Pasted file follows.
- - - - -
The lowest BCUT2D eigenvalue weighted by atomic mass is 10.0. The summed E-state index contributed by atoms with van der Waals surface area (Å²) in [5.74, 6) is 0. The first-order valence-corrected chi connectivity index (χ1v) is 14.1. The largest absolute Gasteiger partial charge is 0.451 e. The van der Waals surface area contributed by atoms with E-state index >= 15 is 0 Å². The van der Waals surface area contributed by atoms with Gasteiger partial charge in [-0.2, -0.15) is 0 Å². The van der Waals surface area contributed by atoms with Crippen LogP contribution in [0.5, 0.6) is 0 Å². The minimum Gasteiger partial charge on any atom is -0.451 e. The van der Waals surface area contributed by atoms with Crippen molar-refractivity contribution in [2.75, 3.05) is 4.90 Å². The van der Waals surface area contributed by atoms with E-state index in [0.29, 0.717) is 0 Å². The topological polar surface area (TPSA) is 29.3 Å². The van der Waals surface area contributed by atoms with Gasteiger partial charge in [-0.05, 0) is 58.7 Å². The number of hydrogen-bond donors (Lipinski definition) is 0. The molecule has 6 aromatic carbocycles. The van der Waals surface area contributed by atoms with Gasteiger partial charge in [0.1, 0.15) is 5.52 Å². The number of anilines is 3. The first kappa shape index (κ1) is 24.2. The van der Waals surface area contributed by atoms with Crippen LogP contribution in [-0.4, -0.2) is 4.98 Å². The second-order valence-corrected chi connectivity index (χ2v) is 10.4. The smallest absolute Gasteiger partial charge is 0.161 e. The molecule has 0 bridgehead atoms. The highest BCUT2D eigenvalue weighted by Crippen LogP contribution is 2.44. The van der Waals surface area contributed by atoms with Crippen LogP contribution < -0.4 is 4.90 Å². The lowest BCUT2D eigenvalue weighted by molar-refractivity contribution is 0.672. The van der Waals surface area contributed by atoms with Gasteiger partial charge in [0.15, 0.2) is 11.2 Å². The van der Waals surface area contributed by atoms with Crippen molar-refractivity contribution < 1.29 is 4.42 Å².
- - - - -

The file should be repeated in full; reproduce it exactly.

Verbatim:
The lowest BCUT2D eigenvalue weighted by atomic mass is 10.0. The summed E-state index contributed by atoms with van der Waals surface area (Å²) in [5.74, 6) is 0. The first-order valence-corrected chi connectivity index (χ1v) is 14.1. The largest absolute Gasteiger partial charge is 0.451 e. The van der Waals surface area contributed by atoms with E-state index >= 15 is 0 Å². The van der Waals surface area contributed by atoms with Gasteiger partial charge in [-0.2, -0.15) is 0 Å². The van der Waals surface area contributed by atoms with Crippen LogP contribution in [0.5, 0.6) is 0 Å². The minimum Gasteiger partial charge on any atom is -0.451 e. The van der Waals surface area contributed by atoms with Crippen molar-refractivity contribution in [2.75, 3.05) is 4.90 Å². The van der Waals surface area contributed by atoms with E-state index in [0.29, 0.717) is 0 Å². The topological polar surface area (TPSA) is 29.3 Å². The van der Waals surface area contributed by atoms with Gasteiger partial charge in [-0.05, 0) is 58.7 Å². The number of hydrogen-bond donors (Lipinski definition) is 0. The molecule has 6 aromatic carbocycles. The van der Waals surface area contributed by atoms with Gasteiger partial charge in [0.1, 0.15) is 5.52 Å². The number of anilines is 3. The first kappa shape index (κ1) is 24.2. The van der Waals surface area contributed by atoms with Crippen LogP contribution in [-0.4, -0.2) is 4.98 Å². The second-order valence-corrected chi connectivity index (χ2v) is 10.4. The smallest absolute Gasteiger partial charge is 0.161 e. The molecule has 0 bridgehead atoms. The highest BCUT2D eigenvalue weighted by Crippen LogP contribution is 2.44. The van der Waals surface area contributed by atoms with Crippen LogP contribution < -0.4 is 4.90 Å². The lowest BCUT2D eigenvalue weighted by molar-refractivity contribution is 0.672. The van der Waals surface area contributed by atoms with Gasteiger partial charge in [0.15, 0.2) is 11.2 Å². The van der Waals surface area contributed by atoms with Crippen molar-refractivity contribution < 1.29 is 4.42 Å².